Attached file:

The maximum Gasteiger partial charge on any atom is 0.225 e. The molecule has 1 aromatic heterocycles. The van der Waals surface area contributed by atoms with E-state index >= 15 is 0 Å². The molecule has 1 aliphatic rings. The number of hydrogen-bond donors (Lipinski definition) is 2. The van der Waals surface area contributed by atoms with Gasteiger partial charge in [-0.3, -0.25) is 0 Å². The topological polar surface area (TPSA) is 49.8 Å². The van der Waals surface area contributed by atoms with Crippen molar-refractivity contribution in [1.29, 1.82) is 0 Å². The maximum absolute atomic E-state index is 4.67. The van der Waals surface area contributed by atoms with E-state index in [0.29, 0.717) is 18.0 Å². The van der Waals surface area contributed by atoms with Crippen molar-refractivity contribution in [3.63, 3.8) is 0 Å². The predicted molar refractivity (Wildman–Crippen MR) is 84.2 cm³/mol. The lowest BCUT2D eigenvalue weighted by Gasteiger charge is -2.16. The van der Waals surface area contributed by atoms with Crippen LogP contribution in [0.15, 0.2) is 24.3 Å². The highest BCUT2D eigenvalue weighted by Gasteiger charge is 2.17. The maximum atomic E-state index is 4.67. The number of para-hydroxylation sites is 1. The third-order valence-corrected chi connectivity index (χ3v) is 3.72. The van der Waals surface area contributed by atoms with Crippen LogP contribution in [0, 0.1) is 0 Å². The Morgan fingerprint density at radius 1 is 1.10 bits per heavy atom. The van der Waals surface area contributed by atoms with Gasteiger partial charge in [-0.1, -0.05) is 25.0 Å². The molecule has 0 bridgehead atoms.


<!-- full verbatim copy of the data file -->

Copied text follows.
The maximum Gasteiger partial charge on any atom is 0.225 e. The molecule has 1 aromatic heterocycles. The van der Waals surface area contributed by atoms with E-state index >= 15 is 0 Å². The molecule has 1 aliphatic rings. The number of hydrogen-bond donors (Lipinski definition) is 2. The van der Waals surface area contributed by atoms with Gasteiger partial charge in [-0.3, -0.25) is 0 Å². The topological polar surface area (TPSA) is 49.8 Å². The van der Waals surface area contributed by atoms with Crippen molar-refractivity contribution in [1.29, 1.82) is 0 Å². The maximum absolute atomic E-state index is 4.67. The van der Waals surface area contributed by atoms with E-state index in [0.29, 0.717) is 18.0 Å². The van der Waals surface area contributed by atoms with Crippen molar-refractivity contribution in [3.63, 3.8) is 0 Å². The predicted molar refractivity (Wildman–Crippen MR) is 84.2 cm³/mol. The lowest BCUT2D eigenvalue weighted by Gasteiger charge is -2.16. The van der Waals surface area contributed by atoms with Crippen LogP contribution in [0.15, 0.2) is 24.3 Å². The highest BCUT2D eigenvalue weighted by Gasteiger charge is 2.17. The maximum atomic E-state index is 4.67. The number of para-hydroxylation sites is 1. The third-order valence-corrected chi connectivity index (χ3v) is 3.72. The van der Waals surface area contributed by atoms with Crippen LogP contribution in [0, 0.1) is 0 Å². The Morgan fingerprint density at radius 1 is 1.10 bits per heavy atom. The van der Waals surface area contributed by atoms with Gasteiger partial charge in [-0.1, -0.05) is 25.0 Å². The molecule has 0 bridgehead atoms.